It bears witness to Virgil Lamar Ware, 13, riding on the handlebars of his brother’s bicycle in Birmingham on Sept. 15, 1963, when he was fatally shot by white teenagers. The white youths had come from a segregationist rally held hours after the Sixteenth Street Baptist Church bombing.
And it bears witness to Willie Brewster, on his way home from work on July 18, 1956, when he was shot and killed by white men. The men belonged to the National States Rights Party, a violent neo-Nazi group whose members had been involved in church bombings and murders of Black people.
The march for justice continues
By honoring those and so many more, the SPLC pays tribute to its guiding principle that the fight against injustice is not over.
Justice never came for Johnnie Mae Chappell. Her death was not investigated for five months, and then only after two white detectives picked up the case on their own, defying their superiors by asking uncomfortable questions. Eventually, despite significant resistance, the detectives brought four suspects in for questioning.
Three of the men confessed. In a statement laced with racial epithets, one said that on that March night, with downtown Jacksonville convulsed by race riots, they had gone out to “get” a Black person.
C. Lee Cody, one of the enterprising detectives, remembers being elated by the confessions, and even more so when all four men were arrested and charged in the murder.
But then the system of Jim Crow justice swung into gear. Evidence was mishandled or disappeared. A key report was hidden, literally under a rug. The two detectives came under intense pressure from their colleagues. When they asked why he didn’t just drop the case, Cody, now 91, said he responded, “What if it had been your mother?”
It was not long before Cody and his partner were taken off the case. The four defendants reversed their guilty pleas and disavowed their confessions.
Only the man who shot the gun, J.W. Rich, was tried on a charge of first-degree murder. He was convicted of a reduced charge of manslaughter when a jury of 12 white men, deliberating for one hour, concluded the young men had been on a joyride and the gun had gone off accidentally. He was out of prison in three years.
Charges against the other three were dropped; criminal cases against them never pursued.
The four men “were out there for the purpose of what they did,” Cody said, his memory still sharp and his outrage over the treatment of Johnnie Mae Chappell still raw. “It was premeditated murder, to kill a Black American citizen out of strictly, pure-blooded racism.”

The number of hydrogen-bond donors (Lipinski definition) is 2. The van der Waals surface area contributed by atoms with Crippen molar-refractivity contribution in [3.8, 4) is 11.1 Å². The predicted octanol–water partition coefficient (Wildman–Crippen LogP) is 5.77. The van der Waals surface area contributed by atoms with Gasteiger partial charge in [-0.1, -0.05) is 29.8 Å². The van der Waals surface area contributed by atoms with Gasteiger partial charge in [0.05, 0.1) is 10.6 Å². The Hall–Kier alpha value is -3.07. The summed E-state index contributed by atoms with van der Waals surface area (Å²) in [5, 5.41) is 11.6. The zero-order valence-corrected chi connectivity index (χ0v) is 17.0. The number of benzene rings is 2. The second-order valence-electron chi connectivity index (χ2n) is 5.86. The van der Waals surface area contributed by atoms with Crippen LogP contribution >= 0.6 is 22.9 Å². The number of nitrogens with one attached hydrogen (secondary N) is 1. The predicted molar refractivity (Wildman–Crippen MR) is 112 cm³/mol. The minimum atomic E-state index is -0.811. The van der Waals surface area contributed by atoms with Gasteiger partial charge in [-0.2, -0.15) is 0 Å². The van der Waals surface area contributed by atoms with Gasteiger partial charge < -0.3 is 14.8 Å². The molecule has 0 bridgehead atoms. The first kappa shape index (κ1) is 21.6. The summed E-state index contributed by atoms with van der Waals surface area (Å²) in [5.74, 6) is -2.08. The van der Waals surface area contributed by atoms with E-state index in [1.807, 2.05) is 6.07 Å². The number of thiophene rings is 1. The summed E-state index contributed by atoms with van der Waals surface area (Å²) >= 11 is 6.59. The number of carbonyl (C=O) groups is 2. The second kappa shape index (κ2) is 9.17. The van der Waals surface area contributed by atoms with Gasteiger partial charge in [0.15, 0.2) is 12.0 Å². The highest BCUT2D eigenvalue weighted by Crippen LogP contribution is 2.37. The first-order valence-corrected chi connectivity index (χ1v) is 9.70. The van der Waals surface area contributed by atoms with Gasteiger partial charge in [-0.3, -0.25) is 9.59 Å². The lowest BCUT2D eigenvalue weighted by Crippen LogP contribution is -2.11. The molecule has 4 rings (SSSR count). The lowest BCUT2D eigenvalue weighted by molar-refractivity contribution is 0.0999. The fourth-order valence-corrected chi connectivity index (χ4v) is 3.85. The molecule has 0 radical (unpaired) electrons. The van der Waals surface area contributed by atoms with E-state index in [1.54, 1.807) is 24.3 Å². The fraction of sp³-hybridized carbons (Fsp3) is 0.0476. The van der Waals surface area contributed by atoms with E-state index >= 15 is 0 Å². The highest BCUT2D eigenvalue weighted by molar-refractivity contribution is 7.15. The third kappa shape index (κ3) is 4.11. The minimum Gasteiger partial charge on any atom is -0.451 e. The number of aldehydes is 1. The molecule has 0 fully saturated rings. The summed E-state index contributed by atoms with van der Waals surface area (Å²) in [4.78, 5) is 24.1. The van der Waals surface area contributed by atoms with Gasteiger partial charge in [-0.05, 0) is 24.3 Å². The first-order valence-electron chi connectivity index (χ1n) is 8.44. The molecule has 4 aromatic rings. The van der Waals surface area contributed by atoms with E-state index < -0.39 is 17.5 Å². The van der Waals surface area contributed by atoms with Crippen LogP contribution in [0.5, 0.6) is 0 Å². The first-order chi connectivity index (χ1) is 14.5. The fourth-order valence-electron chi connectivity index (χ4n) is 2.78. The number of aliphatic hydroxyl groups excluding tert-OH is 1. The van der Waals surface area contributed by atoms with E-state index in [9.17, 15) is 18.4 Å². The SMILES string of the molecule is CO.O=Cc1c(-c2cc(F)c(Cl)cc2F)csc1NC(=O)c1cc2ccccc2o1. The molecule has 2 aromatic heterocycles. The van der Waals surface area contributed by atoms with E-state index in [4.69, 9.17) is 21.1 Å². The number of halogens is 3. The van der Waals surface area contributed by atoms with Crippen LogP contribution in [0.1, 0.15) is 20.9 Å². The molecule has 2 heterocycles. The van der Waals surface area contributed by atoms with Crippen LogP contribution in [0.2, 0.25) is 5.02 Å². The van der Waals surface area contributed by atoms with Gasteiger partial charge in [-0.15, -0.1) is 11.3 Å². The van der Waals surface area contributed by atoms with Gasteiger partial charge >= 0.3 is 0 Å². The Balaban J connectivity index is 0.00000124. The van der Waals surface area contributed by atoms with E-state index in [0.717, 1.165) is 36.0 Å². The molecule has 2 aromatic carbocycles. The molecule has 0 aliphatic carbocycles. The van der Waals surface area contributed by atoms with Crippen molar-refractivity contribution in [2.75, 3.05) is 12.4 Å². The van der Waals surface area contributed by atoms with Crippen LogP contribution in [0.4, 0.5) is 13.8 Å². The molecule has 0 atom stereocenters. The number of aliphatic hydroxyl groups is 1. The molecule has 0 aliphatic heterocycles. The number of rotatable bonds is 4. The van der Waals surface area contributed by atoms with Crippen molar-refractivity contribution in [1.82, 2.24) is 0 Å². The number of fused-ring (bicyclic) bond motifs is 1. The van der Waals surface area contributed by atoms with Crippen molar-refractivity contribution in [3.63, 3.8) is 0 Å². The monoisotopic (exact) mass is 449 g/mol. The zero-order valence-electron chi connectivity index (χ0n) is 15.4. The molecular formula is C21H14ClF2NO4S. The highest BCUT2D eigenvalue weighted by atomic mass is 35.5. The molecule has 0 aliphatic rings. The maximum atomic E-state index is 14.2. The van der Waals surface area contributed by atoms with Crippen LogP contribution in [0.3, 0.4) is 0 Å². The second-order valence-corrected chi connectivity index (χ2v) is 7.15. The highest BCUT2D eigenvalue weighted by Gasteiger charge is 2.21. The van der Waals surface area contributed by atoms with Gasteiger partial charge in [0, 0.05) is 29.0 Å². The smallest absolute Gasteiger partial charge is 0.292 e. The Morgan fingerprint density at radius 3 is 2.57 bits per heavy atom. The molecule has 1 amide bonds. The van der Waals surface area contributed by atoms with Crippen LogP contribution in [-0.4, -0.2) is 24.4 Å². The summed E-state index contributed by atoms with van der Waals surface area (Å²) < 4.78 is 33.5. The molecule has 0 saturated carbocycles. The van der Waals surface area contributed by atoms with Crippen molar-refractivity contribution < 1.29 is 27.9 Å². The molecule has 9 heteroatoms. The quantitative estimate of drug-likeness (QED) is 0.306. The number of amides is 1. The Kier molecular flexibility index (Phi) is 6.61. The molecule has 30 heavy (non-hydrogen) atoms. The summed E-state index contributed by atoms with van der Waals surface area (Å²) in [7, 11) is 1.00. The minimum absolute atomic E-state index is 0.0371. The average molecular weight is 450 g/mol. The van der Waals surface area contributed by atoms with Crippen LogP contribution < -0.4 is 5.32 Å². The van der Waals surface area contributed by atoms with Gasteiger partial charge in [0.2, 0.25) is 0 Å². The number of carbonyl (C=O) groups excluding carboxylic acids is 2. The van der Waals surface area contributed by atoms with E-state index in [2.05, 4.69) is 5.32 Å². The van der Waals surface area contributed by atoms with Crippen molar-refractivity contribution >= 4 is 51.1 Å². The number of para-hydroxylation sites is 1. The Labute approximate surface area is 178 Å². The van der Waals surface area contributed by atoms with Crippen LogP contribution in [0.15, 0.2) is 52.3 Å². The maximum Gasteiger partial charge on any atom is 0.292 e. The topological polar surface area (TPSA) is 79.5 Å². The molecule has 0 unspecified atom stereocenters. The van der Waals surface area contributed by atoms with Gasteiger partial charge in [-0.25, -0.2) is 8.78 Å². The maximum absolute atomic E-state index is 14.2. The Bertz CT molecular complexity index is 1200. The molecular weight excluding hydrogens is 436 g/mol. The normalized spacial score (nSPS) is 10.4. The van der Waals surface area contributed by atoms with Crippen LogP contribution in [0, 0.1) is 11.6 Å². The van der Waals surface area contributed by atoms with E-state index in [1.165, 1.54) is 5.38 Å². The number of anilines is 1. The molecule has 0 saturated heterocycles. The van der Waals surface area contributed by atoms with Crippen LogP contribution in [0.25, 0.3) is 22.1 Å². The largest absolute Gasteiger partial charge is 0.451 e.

‘They covered it up’
Cody and his partner, Donald Coleman, never stopped trying to get to the bottom of what they saw as a miscarriage of justice. Both were fired for insubordination in 1965.
“They covered it up. They blatantly and deliberately violated the civil rights of Johnnie Mae Chappell,” Cody said of his superiors at the time, from the chief of detectives to the director of the local FBI office. All of them, along with the men in that dark car, are now dead.
“They should all have been arrested and punished.”
Chappell’s death shattered not just her life, but that of her entire family. Willie Chappell struggled for five years to raise his children alone, working as a carpenter during the day and a gas station attendant at night. Eventually, state authorities decided he could not care for the children by himself. They were scattered to foster homes and distant relatives. Some ran away from abusive foster homes periodically to make their way back to their father.
Johnnie Mae Chappell’s death is emblematic of the killings of so many during the civil rights movement – and of activists and regular people targeted because of the color of their skin today. The impact of their deaths shapes not just their families, but Black families across the country and across our history.
“The truth is, history does repeat itself,” English said. “And we as a society have a long way to go. We have a long way to go.”
Lead photo by Stephen Poff